Child slavery and child labour

Stephen J. McKinney, Robert J. Hill and Honor Hania

Child slavery and child labour deny children their God-given dignity and freedom, and their right to education. Catholic Social Teaching is unequivocal in resolute condemnation of child slavery and child labour, in all of their forms. Stephen J.McKinney and Honor Hania are from the University of Glasgow, Robert J. Hill is parish priest of St Matthew?s, Bishopbriggs.

Introduction
Over the last few months, we have presented a series of articles in the Pastoral Review on the topic of contemporary slavery and the responses from scripture and Catholic Social Teaching. In this article we examine child slavery and the related problem of child labour. We also examine the very consistent and forcible condemnation of all forms of child exploitation and slavery in the response from Catholic Social Teaching. This response has three strands: first, a strong commitment to raising awareness and identifying the extent and the effects of child slavery and child labour; second, the Church draws on the Christian understanding of the dignity of the individual and her/his rights to challenge child slavery and child labour and third, a call to action to support the efforts to eliminate child slavery and child labour.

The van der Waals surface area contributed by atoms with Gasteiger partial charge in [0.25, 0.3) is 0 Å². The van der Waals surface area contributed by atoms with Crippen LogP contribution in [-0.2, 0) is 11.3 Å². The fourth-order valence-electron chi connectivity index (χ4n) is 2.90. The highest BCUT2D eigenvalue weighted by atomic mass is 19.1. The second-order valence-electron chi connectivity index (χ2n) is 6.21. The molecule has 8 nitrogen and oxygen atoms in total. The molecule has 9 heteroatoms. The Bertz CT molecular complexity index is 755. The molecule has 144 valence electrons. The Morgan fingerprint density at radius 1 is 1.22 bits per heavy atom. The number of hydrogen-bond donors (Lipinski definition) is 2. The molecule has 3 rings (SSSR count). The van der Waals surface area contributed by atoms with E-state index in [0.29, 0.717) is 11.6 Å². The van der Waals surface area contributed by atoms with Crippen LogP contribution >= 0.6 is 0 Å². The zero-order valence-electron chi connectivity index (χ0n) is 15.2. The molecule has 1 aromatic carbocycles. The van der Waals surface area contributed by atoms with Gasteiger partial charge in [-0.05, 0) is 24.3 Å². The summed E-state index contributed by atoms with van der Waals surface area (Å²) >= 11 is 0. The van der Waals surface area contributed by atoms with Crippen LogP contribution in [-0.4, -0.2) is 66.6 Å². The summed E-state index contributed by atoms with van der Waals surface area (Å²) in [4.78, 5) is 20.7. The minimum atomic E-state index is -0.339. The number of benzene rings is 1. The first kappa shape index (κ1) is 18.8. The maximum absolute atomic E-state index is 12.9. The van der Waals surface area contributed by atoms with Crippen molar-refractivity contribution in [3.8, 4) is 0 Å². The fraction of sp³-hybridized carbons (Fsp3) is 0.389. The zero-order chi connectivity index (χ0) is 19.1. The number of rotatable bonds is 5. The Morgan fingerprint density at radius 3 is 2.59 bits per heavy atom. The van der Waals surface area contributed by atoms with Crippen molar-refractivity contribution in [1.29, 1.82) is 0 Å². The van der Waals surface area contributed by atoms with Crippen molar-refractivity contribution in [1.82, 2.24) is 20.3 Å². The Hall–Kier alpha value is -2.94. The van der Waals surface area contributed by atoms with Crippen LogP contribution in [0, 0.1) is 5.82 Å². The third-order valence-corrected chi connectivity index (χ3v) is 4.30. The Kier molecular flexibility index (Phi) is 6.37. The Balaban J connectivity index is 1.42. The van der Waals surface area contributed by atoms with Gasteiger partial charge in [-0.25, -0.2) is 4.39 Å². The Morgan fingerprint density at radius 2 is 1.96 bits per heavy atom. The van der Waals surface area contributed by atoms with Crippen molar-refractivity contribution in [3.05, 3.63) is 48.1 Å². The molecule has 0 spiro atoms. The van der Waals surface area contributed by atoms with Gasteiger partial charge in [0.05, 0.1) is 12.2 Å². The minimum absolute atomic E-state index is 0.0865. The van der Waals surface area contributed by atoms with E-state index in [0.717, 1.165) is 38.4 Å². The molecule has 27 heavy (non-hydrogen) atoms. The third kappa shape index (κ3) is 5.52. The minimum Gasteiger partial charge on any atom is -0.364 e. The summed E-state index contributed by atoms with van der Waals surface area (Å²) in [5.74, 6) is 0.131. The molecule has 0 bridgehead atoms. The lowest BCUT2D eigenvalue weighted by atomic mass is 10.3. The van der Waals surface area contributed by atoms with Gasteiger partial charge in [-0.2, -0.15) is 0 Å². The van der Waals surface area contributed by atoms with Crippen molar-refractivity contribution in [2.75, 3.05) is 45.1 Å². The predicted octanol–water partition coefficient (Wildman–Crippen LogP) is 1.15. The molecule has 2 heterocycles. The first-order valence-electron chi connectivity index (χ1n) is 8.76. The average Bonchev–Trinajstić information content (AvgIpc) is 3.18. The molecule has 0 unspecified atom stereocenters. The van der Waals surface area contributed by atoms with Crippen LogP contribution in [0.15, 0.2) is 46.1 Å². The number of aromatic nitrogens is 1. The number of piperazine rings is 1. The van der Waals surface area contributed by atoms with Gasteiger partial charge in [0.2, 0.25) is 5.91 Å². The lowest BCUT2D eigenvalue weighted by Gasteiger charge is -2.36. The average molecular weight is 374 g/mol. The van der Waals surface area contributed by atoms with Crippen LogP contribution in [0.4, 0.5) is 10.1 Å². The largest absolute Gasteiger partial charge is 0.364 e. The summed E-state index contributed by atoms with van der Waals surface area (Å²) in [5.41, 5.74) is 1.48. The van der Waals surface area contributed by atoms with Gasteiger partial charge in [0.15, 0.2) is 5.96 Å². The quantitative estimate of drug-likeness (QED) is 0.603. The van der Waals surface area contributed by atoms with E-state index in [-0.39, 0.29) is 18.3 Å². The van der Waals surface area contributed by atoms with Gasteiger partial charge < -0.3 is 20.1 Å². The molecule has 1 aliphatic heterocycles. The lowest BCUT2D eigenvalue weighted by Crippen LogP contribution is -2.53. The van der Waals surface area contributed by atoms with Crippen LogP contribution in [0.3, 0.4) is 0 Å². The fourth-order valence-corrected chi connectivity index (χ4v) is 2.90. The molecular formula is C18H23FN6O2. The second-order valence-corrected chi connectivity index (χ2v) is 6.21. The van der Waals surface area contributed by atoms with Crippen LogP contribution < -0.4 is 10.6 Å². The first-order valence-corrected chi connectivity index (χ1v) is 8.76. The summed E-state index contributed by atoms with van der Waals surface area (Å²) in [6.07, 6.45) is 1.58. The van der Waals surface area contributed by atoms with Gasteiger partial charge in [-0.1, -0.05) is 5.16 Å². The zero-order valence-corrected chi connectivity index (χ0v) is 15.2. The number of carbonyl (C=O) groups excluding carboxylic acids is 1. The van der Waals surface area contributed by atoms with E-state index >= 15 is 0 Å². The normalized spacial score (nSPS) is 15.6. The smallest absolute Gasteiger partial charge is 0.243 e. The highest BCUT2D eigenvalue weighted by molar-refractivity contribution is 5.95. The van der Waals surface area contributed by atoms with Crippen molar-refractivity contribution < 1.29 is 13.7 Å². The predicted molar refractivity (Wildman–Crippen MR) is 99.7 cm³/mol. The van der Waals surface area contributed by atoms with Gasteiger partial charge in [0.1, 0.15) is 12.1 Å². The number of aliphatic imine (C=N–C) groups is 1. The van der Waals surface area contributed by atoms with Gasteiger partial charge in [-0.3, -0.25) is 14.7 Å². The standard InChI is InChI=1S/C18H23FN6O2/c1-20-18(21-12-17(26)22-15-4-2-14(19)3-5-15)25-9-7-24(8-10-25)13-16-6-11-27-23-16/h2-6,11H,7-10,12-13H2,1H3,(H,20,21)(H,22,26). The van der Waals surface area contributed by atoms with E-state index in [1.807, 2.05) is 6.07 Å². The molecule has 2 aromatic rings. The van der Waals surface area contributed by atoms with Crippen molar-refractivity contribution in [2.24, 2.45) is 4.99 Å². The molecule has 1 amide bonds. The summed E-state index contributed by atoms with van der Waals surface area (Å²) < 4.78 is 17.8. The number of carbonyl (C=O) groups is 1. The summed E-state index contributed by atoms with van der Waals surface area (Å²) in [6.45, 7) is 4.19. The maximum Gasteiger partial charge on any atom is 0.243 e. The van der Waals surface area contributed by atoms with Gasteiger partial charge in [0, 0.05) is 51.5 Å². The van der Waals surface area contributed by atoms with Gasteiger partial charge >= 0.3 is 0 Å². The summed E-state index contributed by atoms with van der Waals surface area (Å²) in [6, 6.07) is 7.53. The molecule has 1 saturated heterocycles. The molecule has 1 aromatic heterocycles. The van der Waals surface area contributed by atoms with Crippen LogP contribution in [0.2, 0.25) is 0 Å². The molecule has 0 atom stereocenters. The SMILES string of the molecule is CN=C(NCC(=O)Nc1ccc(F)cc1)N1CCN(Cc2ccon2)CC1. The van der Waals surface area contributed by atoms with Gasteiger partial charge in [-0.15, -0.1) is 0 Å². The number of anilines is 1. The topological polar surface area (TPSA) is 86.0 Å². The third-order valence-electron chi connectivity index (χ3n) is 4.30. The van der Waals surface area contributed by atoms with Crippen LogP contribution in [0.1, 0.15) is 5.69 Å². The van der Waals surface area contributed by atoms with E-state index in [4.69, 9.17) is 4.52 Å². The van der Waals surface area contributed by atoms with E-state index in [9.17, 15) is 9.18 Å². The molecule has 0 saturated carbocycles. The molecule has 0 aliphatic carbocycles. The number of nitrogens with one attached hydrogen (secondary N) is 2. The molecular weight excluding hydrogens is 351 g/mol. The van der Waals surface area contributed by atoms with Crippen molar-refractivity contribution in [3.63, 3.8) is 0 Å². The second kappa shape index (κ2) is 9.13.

Distinguishing between child labour and child slavery
Children are defined by the United Nations as a person under the age of eighteen unless otherwise legally specified. There are estimated to be around 8.4 million child slaves in the contemporary world.

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